Reading: The Unborn by Sharon Olds

Sharon Olds (b. 1942) is an American poet and a leading voice according to Poetry Foundation. She writes about the body and its pleasures and pains. She has won a Pulitzer prize (for Stag’s Leap, 2013) and the British T.S. Eliot prize. She (or her work?) is widely anthologized, if that’s the info you need. Today, I read a poem of hers about unborn children:

The Unborn
Sometimes I can almost see, around our heads,
Like gnats around a streetlight in summer,
The children we could have,
The glimmer of them.

Sometimes I feel them waiting, dozing
In some antechamber – servants, half-
Listening for the bell.

Sometimes I see them lying like love letters
In the Dead Letter Office

And sometimes, like tonight, by some black
Second sight I can feel just one of them
Standing on the edge of a cliff by the sea
In the dark, stretching its arms out
Desperately to me.

It’s a accessible poem that makes proper use of its metaphors. The condition of the children is built up through stanzas 2-4. At first they are waiting in an antechamber for the parents to call them into being, but that didn’t seem to happen. Then the children are pushing and write love letters that don’t arrive because the stork couldn’t read the address. The letters end up in the Dead Letter Office, a dank and depressing place.

Finally the unborn children announce themselves in a vision of the author, her ‘black Second sight’. Just one of them is standing there on the edge of a cliff in the dark and in desperation. What do we make of that? The poem is about the possible children, calling them ‘unborn’ might make conservative America angry (she is not a friend of conservative America, having declined an invitation of Laura Bush to the White House in 2005). But really this is about the possibility of children and these possibilities jump down to the sea, whether we catch them or not.

Olds has two children, I guess she and her husband tried for a long time? Anyway, I like the buildup and accessibility of this poem. But I won’t let you go without quoting some edgier stuff by Olds. This gives a taste of how horny her poetry can be:

As soon as my sister and I got out of our
mother’s house, all we wanted to
do was fuck, obliterate
her tiny sparrow body and narrow
grasshopper legs

Reading: The Unborn by Sharon Olds was originally published on Meandering home


Reading: It Was A November Of Bitter Rain And Snow Blackened By Use

Today I read a poem by the Lebanese poet (and former miss Beirut) Venus Khoury-Ghata in the English translation by Marilyn Hacker. It has a few things in common with poems I wrote about here earlier: It is short, but not too short and contains some surrealistic images that can shake the prepared reader.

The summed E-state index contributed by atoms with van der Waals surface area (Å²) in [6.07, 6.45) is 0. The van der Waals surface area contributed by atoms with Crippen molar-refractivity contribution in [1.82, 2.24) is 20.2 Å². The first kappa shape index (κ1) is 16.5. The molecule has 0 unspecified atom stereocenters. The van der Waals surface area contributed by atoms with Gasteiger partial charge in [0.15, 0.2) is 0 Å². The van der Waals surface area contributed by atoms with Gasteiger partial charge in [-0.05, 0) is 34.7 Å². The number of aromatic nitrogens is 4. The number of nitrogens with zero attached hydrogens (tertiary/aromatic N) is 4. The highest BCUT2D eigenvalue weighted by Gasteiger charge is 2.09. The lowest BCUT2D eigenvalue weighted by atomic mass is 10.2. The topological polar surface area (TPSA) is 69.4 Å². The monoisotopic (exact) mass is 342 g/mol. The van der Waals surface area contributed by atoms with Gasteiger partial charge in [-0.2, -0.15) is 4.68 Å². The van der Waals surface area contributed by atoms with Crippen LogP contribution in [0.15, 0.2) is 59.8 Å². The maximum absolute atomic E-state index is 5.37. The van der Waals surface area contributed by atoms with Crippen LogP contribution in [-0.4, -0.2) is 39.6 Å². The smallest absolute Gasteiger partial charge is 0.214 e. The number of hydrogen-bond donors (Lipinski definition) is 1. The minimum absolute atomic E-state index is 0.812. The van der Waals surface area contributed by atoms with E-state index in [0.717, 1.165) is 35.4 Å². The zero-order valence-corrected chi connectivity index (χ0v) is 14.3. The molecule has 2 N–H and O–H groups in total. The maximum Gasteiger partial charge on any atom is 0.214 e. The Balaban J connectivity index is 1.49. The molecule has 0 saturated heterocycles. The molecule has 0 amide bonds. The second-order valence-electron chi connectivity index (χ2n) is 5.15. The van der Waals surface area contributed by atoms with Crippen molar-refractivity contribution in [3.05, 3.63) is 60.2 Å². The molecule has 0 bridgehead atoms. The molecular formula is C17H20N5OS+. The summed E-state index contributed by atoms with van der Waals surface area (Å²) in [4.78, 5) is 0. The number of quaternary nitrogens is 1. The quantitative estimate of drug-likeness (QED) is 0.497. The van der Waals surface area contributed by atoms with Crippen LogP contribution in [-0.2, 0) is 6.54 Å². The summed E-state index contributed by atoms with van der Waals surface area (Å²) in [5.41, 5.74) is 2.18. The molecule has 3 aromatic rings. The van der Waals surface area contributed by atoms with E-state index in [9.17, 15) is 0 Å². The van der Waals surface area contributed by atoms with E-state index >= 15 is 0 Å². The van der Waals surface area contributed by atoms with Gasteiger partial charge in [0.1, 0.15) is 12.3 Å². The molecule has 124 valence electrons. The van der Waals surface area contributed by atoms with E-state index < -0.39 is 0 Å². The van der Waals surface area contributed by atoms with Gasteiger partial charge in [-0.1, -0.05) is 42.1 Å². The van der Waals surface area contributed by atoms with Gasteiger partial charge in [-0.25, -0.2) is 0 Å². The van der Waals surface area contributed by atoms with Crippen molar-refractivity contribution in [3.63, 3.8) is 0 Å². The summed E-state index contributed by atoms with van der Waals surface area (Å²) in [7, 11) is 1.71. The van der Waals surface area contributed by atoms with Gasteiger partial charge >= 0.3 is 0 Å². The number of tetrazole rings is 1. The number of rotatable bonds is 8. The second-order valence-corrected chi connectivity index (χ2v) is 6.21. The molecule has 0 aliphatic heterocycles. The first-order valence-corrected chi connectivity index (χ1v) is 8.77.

we filed the dead leaves by size to ease the task of the forest that was absent for
reasons known only to itself
The parents had left with the door
We mistook puddles for creeks
pebbles for meteorites
the wind’s hordes for wolves
A child would liquefy as soon as a snowflake touched the ground
We could hold out till Epiphany
handling our feet like toys
waiting for a redistribution of parents

Children are sorting fallen leaves to help the forest. If you focus on the individual leaves (or trees) you don’t see the forest, but it’s still there. Here, the forest is absent “for reasons only known to itself”. I don’t see what’s happening here, so let’s read on. The parents had left “with the door”, what does that mean? Did the parents take away the distinction inside-outside?

The children were erring: the mistook “puddles for creeks / pebbles for meteorites” and so on. They blew up every small thing, so perhaps that’s why the forest became absent? After this, they horrifying line about the liquefied child projects us in the middle of a surrealist painting. The softest impact would make the children lose shape. I read this as a metaphor for hypersensitivity. So the poem is perhaps about sensitive children after their parents left them.

Against all odds the children made it, they “held out till Epiphany”. What is it they will see? A redistribution of parents, so they could get parents who don’t leave with the door and will again know the difference between inside and outside: be home somewhere. Why are they handling their feet like toys? Because it was cold in the snow and by objectifying their feet they could forget that they were freezing? Because the children were too fragile to handle their feet like parts of their own bodies. They know that if they don’t play with everything, if they don’t let play dissolve everything, they are vulnerable. So here they are: still filing the dead leaves by size to create an imaginary order, an order that is safe because it is invisible to the parents. The obsession reminds the reader of the autistic spectrum.

The Epiphany, a restribution of parents, is impossible. But what if the “handling of the feet like toys” and the “filing of the dead leaves” brings about some sort of imaginary epiphany, in which the parents are redistributed and the order is restored?

Reading: It Was A November Of Bitter Rain And Snow Blackened By Use was originally published on Meandering home